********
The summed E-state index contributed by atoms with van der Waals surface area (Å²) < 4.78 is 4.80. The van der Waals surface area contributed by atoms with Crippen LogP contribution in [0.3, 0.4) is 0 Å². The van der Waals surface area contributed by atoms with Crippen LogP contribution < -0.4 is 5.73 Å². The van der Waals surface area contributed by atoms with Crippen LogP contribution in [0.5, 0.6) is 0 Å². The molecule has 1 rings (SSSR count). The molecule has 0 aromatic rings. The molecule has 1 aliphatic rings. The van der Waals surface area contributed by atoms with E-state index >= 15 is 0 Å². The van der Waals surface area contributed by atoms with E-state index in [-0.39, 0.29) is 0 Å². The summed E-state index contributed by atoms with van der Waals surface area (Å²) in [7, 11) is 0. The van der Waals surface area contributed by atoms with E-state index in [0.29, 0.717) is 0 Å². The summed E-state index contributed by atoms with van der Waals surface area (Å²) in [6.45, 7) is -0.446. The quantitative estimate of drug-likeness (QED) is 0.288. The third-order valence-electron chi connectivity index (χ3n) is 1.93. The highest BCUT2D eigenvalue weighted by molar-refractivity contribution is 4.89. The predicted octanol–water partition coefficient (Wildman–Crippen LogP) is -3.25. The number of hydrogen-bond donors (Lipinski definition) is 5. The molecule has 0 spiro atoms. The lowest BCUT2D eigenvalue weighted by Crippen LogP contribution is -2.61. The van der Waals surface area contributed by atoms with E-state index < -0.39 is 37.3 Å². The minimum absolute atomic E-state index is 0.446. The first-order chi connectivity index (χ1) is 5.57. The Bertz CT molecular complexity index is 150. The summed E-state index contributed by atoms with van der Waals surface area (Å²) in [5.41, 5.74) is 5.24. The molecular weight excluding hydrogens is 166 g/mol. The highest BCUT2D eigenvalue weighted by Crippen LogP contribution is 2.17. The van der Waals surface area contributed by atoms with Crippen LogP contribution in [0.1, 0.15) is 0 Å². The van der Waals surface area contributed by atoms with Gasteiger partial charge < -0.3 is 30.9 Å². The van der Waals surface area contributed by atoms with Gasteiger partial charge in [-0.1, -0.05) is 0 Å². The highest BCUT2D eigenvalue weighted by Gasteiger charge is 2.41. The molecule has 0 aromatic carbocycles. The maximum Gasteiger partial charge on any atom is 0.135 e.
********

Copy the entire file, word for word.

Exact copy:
The summed E-state index contributed by atoms with van der Waals surface area (Å²) < 4.78 is 4.80. The van der Waals surface area contributed by atoms with Crippen LogP contribution in [0.3, 0.4) is 0 Å². The van der Waals surface area contributed by atoms with Crippen LogP contribution < -0.4 is 5.73 Å². The van der Waals surface area contributed by atoms with Crippen LogP contribution in [0.5, 0.6) is 0 Å². The molecule has 1 rings (SSSR count). The molecule has 0 aromatic rings. The molecule has 1 aliphatic rings. The van der Waals surface area contributed by atoms with E-state index >= 15 is 0 Å². The van der Waals surface area contributed by atoms with E-state index in [-0.39, 0.29) is 0 Å². The summed E-state index contributed by atoms with van der Waals surface area (Å²) in [7, 11) is 0. The van der Waals surface area contributed by atoms with E-state index in [0.29, 0.717) is 0 Å². The summed E-state index contributed by atoms with van der Waals surface area (Å²) in [6.45, 7) is -0.446. The quantitative estimate of drug-likeness (QED) is 0.288. The third-order valence-electron chi connectivity index (χ3n) is 1.93. The highest BCUT2D eigenvalue weighted by molar-refractivity contribution is 4.89. The predicted octanol–water partition coefficient (Wildman–Crippen LogP) is -3.25. The number of hydrogen-bond donors (Lipinski definition) is 5. The molecule has 0 spiro atoms. The lowest BCUT2D eigenvalue weighted by Crippen LogP contribution is -2.61. The van der Waals surface area contributed by atoms with E-state index < -0.39 is 37.3 Å². The minimum absolute atomic E-state index is 0.446. The first-order chi connectivity index (χ1) is 5.57. The Bertz CT molecular complexity index is 150. The summed E-state index contributed by atoms with van der Waals surface area (Å²) in [5.41, 5.74) is 5.24. The molecular weight excluding hydrogens is 166 g/mol. The highest BCUT2D eigenvalue weighted by Crippen LogP contribution is 2.17. The van der Waals surface area contributed by atoms with Crippen LogP contribution in [0.1, 0.15) is 0 Å². The van der Waals surface area contributed by atoms with Gasteiger partial charge < -0.3 is 30.9 Å². The van der Waals surface area contributed by atoms with Gasteiger partial charge in [-0.1, -0.05) is 0 Å². The highest BCUT2D eigenvalue weighted by Gasteiger charge is 2.41. The molecule has 0 aromatic carbocycles. The maximum Gasteiger partial charge on any atom is 0.135 e.